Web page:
Dopamine controls the function of striatal neurons and their long-term plasticity, thus contributing to reinforcement learning. Addictive drugs hijack these normal processes by directly increasing extracellular dopamine. Dopamine is also necessary for the initiation and execution of movement. Its absence is responsible for Parkinson’s disease.
The team’s work has contributed to the identification of signalling pathways activated by dopamine receptors and other neurotransmitters. These pathways involve the G(alpha)olf protein, the protein kinases PKA (activated by cAMP) and ERK (extracellular signal-regulated kinase), and the regulation of protein phosphatase 1 by DARPP-32 (dopamine- and cAMP-regulated phosphoprotein, 32 kDa). The team identified some functionally important targets of these signalling pathways, particularly in the nucleus, and highlighted the multiple signalling differences between the two main populations of striatum exit neurons, striatonigraux (expressing the D1 receptor) and striatopallidals (D2 receptor). These signalling pathways contribute to the long-lasting effects of addictive drugs, the onset of L-DOPA-induced abnormal movements (dyskinesias), and the effects of antipsychotic drugs.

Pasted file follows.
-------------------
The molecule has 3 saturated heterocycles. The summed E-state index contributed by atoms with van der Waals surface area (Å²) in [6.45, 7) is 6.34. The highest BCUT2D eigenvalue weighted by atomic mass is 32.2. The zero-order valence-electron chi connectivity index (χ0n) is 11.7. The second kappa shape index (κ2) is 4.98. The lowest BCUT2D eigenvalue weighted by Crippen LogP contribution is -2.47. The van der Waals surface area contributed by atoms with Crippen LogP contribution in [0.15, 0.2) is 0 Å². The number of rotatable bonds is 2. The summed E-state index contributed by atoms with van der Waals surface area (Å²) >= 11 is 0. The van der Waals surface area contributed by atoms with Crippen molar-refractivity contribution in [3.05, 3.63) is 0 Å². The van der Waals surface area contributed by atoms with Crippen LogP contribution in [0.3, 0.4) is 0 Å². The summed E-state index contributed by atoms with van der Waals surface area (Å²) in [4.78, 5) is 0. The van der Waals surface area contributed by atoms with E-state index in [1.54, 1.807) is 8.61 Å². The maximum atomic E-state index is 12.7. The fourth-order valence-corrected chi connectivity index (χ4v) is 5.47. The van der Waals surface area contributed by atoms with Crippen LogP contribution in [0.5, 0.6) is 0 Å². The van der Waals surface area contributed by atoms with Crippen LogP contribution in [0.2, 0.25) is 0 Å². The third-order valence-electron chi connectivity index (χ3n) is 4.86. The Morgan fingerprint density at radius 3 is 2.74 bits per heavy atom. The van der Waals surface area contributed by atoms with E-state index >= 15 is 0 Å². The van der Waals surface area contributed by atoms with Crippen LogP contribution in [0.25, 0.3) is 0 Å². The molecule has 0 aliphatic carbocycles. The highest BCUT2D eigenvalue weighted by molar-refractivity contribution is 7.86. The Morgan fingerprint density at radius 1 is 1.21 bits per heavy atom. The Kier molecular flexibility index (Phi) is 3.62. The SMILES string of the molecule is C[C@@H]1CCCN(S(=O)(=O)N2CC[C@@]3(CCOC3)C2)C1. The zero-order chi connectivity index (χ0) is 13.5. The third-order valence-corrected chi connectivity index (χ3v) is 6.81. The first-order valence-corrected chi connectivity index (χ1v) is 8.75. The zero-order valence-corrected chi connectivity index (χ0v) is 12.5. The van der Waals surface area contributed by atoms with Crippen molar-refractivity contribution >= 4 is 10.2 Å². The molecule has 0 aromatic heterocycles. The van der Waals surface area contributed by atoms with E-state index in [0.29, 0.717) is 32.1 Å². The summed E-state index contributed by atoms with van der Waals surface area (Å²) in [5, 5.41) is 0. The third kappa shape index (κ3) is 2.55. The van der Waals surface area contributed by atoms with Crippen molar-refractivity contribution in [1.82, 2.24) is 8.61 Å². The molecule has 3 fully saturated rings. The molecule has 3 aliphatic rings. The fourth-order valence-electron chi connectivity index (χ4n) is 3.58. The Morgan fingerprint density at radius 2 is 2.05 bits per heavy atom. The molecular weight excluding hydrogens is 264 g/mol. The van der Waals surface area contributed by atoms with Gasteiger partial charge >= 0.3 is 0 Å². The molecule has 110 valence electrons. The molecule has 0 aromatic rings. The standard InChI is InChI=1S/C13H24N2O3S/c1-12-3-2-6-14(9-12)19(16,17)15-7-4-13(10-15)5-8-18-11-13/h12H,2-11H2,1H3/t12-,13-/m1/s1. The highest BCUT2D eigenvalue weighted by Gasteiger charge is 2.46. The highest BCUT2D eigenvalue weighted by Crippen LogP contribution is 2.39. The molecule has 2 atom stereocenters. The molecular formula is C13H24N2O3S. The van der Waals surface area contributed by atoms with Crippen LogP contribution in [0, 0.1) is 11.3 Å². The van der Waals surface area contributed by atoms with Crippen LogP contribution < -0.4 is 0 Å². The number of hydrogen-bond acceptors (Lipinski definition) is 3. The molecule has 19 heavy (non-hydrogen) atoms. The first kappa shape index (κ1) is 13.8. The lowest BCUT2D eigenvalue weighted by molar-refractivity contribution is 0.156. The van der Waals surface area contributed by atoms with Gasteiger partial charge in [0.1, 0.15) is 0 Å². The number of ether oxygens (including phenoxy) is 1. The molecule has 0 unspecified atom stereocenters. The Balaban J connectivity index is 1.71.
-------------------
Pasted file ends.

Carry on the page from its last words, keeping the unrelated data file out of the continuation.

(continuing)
The team is also studying the role and regulation of non-receptor tyrosine kinases FAK (focal adhesion kinase) and Pyk2. It has recently clarified the molecular mechanisms of AKF activation and Pyk2 nuclear translocation.
Current work is focused on signaling from the synapses to the nucleus using the mouse as a model. The team is studying the dynamics of these responses in living neurons using confocal and multiphoton biosensor imaging. It characterizes nuclear responses, in particular transcriptional and epigenetic regulations in identified striatum cell populations. The team is also studying the molecular mechanisms underlying L-DOPA-induced dyskinesias and primary Gulf deficiency dystonia.